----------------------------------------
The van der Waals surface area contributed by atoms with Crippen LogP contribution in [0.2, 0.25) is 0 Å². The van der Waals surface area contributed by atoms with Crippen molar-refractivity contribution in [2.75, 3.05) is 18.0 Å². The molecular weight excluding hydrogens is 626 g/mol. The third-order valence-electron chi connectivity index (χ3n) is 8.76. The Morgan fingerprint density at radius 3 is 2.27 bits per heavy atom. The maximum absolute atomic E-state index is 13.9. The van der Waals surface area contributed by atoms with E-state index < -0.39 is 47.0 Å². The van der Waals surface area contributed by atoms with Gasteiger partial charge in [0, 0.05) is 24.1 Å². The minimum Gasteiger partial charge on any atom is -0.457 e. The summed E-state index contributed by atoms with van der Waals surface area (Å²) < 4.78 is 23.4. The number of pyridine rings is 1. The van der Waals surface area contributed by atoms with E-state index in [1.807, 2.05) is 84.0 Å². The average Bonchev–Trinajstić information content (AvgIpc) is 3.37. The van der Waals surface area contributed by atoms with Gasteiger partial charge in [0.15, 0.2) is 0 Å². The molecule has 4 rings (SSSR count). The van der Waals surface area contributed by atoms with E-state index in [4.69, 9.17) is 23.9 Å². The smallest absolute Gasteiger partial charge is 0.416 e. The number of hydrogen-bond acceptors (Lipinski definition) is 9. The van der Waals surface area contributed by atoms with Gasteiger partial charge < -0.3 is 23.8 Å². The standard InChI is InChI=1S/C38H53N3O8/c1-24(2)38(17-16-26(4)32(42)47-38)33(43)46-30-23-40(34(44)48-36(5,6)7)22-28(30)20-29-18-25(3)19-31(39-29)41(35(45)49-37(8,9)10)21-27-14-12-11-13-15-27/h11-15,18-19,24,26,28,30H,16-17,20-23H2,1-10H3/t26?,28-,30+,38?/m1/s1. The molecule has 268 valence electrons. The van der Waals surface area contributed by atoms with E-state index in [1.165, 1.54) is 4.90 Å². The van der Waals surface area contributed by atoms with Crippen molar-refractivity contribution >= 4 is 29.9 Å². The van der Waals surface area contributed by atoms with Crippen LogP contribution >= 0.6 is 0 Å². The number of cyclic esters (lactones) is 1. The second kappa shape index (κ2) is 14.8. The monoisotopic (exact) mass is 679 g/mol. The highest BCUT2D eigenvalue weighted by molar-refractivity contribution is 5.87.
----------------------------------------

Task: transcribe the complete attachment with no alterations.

The van der Waals surface area contributed by atoms with Crippen LogP contribution in [0.2, 0.25) is 0 Å². The van der Waals surface area contributed by atoms with Crippen molar-refractivity contribution in [2.75, 3.05) is 18.0 Å². The molecular weight excluding hydrogens is 626 g/mol. The third-order valence-electron chi connectivity index (χ3n) is 8.76. The Morgan fingerprint density at radius 3 is 2.27 bits per heavy atom. The maximum absolute atomic E-state index is 13.9. The van der Waals surface area contributed by atoms with E-state index < -0.39 is 47.0 Å². The van der Waals surface area contributed by atoms with Gasteiger partial charge in [0, 0.05) is 24.1 Å². The minimum Gasteiger partial charge on any atom is -0.457 e. The summed E-state index contributed by atoms with van der Waals surface area (Å²) < 4.78 is 23.4. The number of pyridine rings is 1. The van der Waals surface area contributed by atoms with E-state index in [1.807, 2.05) is 84.0 Å². The average Bonchev–Trinajstić information content (AvgIpc) is 3.37. The van der Waals surface area contributed by atoms with Gasteiger partial charge in [0.15, 0.2) is 0 Å². The molecule has 4 rings (SSSR count). The van der Waals surface area contributed by atoms with E-state index in [4.69, 9.17) is 23.9 Å². The smallest absolute Gasteiger partial charge is 0.416 e. The number of hydrogen-bond acceptors (Lipinski definition) is 9. The van der Waals surface area contributed by atoms with Gasteiger partial charge < -0.3 is 23.8 Å². The standard InChI is InChI=1S/C38H53N3O8/c1-24(2)38(17-16-26(4)32(42)47-38)33(43)46-30-23-40(34(44)48-36(5,6)7)22-28(30)20-29-18-25(3)19-31(39-29)41(35(45)49-37(8,9)10)21-27-14-12-11-13-15-27/h11-15,18-19,24,26,28,30H,16-17,20-23H2,1-10H3/t26?,28-,30+,38?/m1/s1. The molecule has 268 valence electrons. The van der Waals surface area contributed by atoms with E-state index in [1.165, 1.54) is 4.90 Å². The van der Waals surface area contributed by atoms with Crippen molar-refractivity contribution >= 4 is 29.9 Å². The van der Waals surface area contributed by atoms with Crippen LogP contribution >= 0.6 is 0 Å². The number of cyclic esters (lactones) is 1. The second kappa shape index (κ2) is 14.8. The monoisotopic (exact) mass is 679 g/mol. The highest BCUT2D eigenvalue weighted by molar-refractivity contribution is 5.87.